DRM is annoying but not new!

Amazon’s new music store has stirred up the DRM arguments again. Sigh …

In the absence of DRM software music can be copied as many times as you wish. Obviously, this should be done within the terms of your contract. This normally means that you can copy it onto CD’s/mini disk/MP3/(or even tape!) for your own use and your own computers.

DRM at its essence is simply a method to ensure that these usage restrictions are followed. If DRM were correctly implemented it would not hinder your legal use of software you have purchased. However, as yet we lack such a perfect implementation. For example, ITunes, the current dominant music store only lets you copy (the majority of) its music to 5 different computers. This is totally useless if you replace your computer more than five times (currently that will only take me 4 years!)

At the present time the majority of an individuals music collection is ripped from your own CDs. Something that very few people are aware of is that according to UK law you may not make copies of a CD for use at all. You are merely permitted one backup copy which is subject to silly restrictions which make it only useful stored in a cupboard. The point here is that you are not actually permitted to copy your CD on to a portable device (such as iPod) under UK law.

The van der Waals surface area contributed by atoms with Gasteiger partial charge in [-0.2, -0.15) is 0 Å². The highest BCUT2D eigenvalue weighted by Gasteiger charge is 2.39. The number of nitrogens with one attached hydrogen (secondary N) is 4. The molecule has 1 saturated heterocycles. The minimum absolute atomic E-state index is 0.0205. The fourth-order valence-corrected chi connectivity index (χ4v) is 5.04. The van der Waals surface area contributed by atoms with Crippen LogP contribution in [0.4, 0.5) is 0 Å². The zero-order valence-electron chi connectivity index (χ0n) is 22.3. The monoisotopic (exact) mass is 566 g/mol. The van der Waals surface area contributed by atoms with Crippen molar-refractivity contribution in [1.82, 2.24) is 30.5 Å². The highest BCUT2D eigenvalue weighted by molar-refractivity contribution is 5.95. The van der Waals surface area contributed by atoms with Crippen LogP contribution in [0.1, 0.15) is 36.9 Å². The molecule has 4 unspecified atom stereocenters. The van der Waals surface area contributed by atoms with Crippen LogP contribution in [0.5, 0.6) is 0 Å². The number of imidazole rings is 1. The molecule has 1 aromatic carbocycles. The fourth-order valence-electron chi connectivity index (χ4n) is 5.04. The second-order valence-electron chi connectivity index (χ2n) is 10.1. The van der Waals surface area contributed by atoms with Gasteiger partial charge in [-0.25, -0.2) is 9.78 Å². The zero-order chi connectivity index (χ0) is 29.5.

So, sure, Apple restrictions are a pain and Amazon may be on to something with it’s new music store, but what is to stop the recording companies chasing after you for the manipulation of your private music libraries?

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